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Eutrophic status influences the impact of pesticide mixtures and predation on Daphnia pulex populations

Citation

Rico, Andreu et al. (2022), Eutrophic status influences the impact of pesticide mixtures and predation on Daphnia pulex populations, Dryad, Dataset, https://doi.org/10.5061/dryad.qv9s4mwdb

Abstract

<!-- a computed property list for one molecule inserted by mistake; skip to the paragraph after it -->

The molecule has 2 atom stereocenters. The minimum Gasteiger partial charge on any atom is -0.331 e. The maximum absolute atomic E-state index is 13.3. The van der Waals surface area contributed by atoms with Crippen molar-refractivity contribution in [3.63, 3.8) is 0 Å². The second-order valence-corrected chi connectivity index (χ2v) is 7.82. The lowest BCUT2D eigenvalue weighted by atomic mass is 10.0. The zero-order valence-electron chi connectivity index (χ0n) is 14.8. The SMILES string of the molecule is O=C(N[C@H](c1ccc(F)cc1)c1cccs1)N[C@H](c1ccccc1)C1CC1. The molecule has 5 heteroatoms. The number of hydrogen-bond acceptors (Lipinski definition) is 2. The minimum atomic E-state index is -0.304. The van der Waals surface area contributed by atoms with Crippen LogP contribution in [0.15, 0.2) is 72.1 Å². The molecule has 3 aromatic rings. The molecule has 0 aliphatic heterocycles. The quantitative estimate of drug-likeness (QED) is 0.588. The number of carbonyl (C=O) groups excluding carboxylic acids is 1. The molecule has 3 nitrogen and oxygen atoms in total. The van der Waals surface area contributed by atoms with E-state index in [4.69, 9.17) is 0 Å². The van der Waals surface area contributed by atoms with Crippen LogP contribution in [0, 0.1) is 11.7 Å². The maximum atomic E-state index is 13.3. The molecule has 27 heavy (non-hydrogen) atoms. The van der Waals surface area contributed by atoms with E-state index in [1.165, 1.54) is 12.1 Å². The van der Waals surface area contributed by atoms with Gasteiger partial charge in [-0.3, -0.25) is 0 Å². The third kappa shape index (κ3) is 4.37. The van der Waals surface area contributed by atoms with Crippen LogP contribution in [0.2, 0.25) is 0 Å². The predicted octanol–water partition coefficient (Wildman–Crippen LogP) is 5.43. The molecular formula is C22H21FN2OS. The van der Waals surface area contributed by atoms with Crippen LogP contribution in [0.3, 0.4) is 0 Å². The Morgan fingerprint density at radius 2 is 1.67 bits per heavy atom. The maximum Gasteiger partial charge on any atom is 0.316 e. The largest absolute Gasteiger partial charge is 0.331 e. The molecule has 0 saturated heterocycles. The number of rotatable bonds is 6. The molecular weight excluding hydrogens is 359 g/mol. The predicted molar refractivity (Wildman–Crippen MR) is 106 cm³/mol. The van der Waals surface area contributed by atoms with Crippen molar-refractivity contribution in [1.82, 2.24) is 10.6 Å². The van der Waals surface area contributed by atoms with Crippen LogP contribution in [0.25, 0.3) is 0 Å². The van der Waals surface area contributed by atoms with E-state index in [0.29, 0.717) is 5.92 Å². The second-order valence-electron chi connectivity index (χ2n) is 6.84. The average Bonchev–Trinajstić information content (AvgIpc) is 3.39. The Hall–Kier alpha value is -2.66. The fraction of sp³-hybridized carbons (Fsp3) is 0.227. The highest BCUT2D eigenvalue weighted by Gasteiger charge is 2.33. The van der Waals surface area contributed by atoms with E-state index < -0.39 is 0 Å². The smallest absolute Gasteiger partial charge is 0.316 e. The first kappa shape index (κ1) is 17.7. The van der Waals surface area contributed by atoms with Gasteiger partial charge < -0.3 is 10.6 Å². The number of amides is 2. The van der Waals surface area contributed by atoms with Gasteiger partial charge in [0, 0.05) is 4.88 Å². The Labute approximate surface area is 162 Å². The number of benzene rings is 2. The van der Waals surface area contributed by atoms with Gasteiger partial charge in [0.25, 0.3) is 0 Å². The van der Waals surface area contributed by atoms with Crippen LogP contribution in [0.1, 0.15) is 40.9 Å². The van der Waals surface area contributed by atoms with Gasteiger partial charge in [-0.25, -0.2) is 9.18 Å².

Pesticides, nutrients, and ecological stressors such as competition or predation co-occur in freshwater ecosystems impacted by agricultural pollution. The extent to which combinations of these stressors affect aquatic populations and the role of nutrients availability in modulating these responses requires further understanding. In this study, we assessed how pesticides affecting different taxonomic groups and predation influence the response of Daphnia pulex populations under different trophic conditions. An outdoor experiment was designed following a factorial design, with the insecticide chlorpyrifos, the herbicide diuron, and predation by Notonecta sp. individuals as key stressors. The single impact of each of these stressors, and their binary and tertiary combinations were evaluated on D. pulex abundance and population structure under mesotrophic and eutrophic conditions for 21 days. Data were analysed using generalized linear mixed models estimated by means of a novel Bayesian shrinkage technique. Our study shows a significant influence of each of the evaluated stressors on D. pulex abundance, however, the impacts of the herbicide and predation were lower under eutrophic conditions as compared to the mesotrophic ones. We found that binary stressor interactions were generally additive in the mesotrophic scenario, except for the herbicide-predation combination, which resulted in synergistic effects. The impacts of the binary stressor combinations in the eutrophic scenario were classified as antagonistic, except for the insecticide-herbicide combination, which was additive. The tertiary interaction resulted in significant effects on several sampling dates, however, those were rather antagonistic and resembled the most important binary stressor combination in each trophic scenario. Our study shows that the impact of pesticides on freshwater populations depends on the predation pressure, and demonstrates that the combined effect of pesticides and ecological stressors is influenced by the food availability and organism fitness related to the trophic status of freshwater ecosystems.